auri had a real scare of bright red hair. Her momma was sticking it down with a comb and a cup of water. It was about as futile as licking a flame to put it out; it just kept springing back up there.
The sky was dark; black almost.
“You got to look your best, Tauri. Don’t you let your momma down.”
“Sure, momma. I don’t mind doing this. Just give me the stupid thing.”
“’Kay, but he’ll be here soon.”
Tauri held a fistful of red and started dragging the comb through.
Momma got back to looking out the window at the gathering crowds. “I’m gonna get that rat for what he did to us.”
“But he’s a star, momma.”
“Star or no, he’s gonna pay for what he did. Look at you, so young, just out of school. Startin’ some dead-end job – hairdressin’ or somethin’.”
“Hey, momma, I like hairdressing.”
Momma sniffed. “That’s not the point, now, is it?”
“You shouldn’t want to be no hairdresser. You should be wantin’ college or some such. If he’d been around – been around with some money, even – then we wouldn’t be in this mess.”
“It’s not a mess, momma. We got a home, don’t we?”
“But it would’ve helped to have a man around. I’m just sayin’.”
But he’s not a man, now is he, momma?
Momma had cashed in whatever amounts of jewellery, sold the antique dog over the fireplace, and gotten them a hotel in the city. It was a rush and riot and Tauri had never seen so many people busy-bein’-busy; going up and down on the moving stairs or swinging through the revolving doors with those funny, little plastic cups of coffee they have. But momma wasn’t interested in coffee. She wanted restitution. That’s what she said, and she’d looked that word up special in the dictionary.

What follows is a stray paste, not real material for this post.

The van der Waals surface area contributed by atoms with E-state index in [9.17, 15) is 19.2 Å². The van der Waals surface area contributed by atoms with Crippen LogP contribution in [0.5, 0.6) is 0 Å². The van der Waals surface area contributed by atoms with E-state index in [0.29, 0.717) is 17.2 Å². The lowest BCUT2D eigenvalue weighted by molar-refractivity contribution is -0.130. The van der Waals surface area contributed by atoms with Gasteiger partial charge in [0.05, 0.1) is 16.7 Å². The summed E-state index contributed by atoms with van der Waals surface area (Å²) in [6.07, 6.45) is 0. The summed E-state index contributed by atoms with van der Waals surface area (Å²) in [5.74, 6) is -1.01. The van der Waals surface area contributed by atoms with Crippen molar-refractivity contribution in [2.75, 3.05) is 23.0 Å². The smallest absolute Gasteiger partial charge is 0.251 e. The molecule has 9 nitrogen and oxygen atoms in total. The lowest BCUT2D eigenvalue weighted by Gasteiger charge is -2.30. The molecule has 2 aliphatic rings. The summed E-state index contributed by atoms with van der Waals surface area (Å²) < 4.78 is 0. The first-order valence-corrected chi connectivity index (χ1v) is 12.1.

If you listened to momma’s side of it – and how could you not – Tauri was an immaculate conception. Just like that lady Mary, but on some beach up at Lake Havasu, on the ‘Arizona Riviera’. It was a hundred and ten, a real hot summer, and momma had been sunbathing. Then she’d come over kind of funny, felt too warm, had a cold drink and that was it. Nine months later she had a child with red hair.
“And nobody in the family had all that red, now did they?”
When she was eighteen – old enough to know what leads to what – Tauri had asked: “You wasn’t drinking were you, momma?”
“Now how can you ask your momma a thing like that? Course not! And there was nothing in that water, neither. It just happened, and it was him – I knows it – and that’s the end of it. Too damn warm. I shoulda known.”
So here they were.
With about ten minutes to go, they took the lift down to the foyer, and momma barged them past the merchandise. “Fifty bucks a T? They must be crazy! Stay away from them.”
Outside the hotel, all those press-men were getting ready. According to momma, it was a goddamn free-for-all. “We better get past this. Now you smile, Tauri. And I’ll point you out, and then we’ll say what we’ve come to say.”
It was midday but the sky was growing dark and the heavens were beginning to show – a billion pinpricks of light. It had been happening for around two days now.